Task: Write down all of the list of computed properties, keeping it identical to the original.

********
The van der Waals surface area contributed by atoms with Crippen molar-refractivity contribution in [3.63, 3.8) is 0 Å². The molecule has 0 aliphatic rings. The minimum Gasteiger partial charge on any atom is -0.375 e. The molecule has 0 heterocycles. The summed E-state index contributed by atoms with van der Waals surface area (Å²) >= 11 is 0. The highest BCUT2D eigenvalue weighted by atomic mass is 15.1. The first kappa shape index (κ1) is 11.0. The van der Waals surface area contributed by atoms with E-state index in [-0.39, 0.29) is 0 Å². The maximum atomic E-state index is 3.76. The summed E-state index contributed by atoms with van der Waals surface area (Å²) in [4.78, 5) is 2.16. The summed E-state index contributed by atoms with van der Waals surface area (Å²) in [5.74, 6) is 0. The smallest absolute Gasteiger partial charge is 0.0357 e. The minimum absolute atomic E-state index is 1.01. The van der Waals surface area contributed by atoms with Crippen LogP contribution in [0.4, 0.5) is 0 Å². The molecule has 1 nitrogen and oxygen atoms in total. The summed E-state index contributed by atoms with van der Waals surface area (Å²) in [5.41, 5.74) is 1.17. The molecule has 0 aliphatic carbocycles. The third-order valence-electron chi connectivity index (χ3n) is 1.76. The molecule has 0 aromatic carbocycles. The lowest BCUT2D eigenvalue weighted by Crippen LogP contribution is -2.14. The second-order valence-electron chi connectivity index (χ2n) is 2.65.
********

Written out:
The van der Waals surface area contributed by atoms with Crippen molar-refractivity contribution in [3.63, 3.8) is 0 Å². The molecule has 0 aliphatic rings. The minimum Gasteiger partial charge on any atom is -0.375 e. The molecule has 0 heterocycles. The summed E-state index contributed by atoms with van der Waals surface area (Å²) >= 11 is 0. The highest BCUT2D eigenvalue weighted by atomic mass is 15.1. The first kappa shape index (κ1) is 11.0. The van der Waals surface area contributed by atoms with E-state index in [-0.39, 0.29) is 0 Å². The maximum atomic E-state index is 3.76. The summed E-state index contributed by atoms with van der Waals surface area (Å²) in [4.78, 5) is 2.16. The summed E-state index contributed by atoms with van der Waals surface area (Å²) in [5.74, 6) is 0. The smallest absolute Gasteiger partial charge is 0.0357 e. The minimum absolute atomic E-state index is 1.01. The van der Waals surface area contributed by atoms with Crippen LogP contribution in [0.4, 0.5) is 0 Å². The molecule has 1 nitrogen and oxygen atoms in total. The summed E-state index contributed by atoms with van der Waals surface area (Å²) in [5.41, 5.74) is 1.17. The molecule has 0 aliphatic carbocycles. The third-order valence-electron chi connectivity index (χ3n) is 1.76. The molecule has 0 aromatic carbocycles. The lowest BCUT2D eigenvalue weighted by Crippen LogP contribution is -2.14. The second-order valence-electron chi connectivity index (χ2n) is 2.65.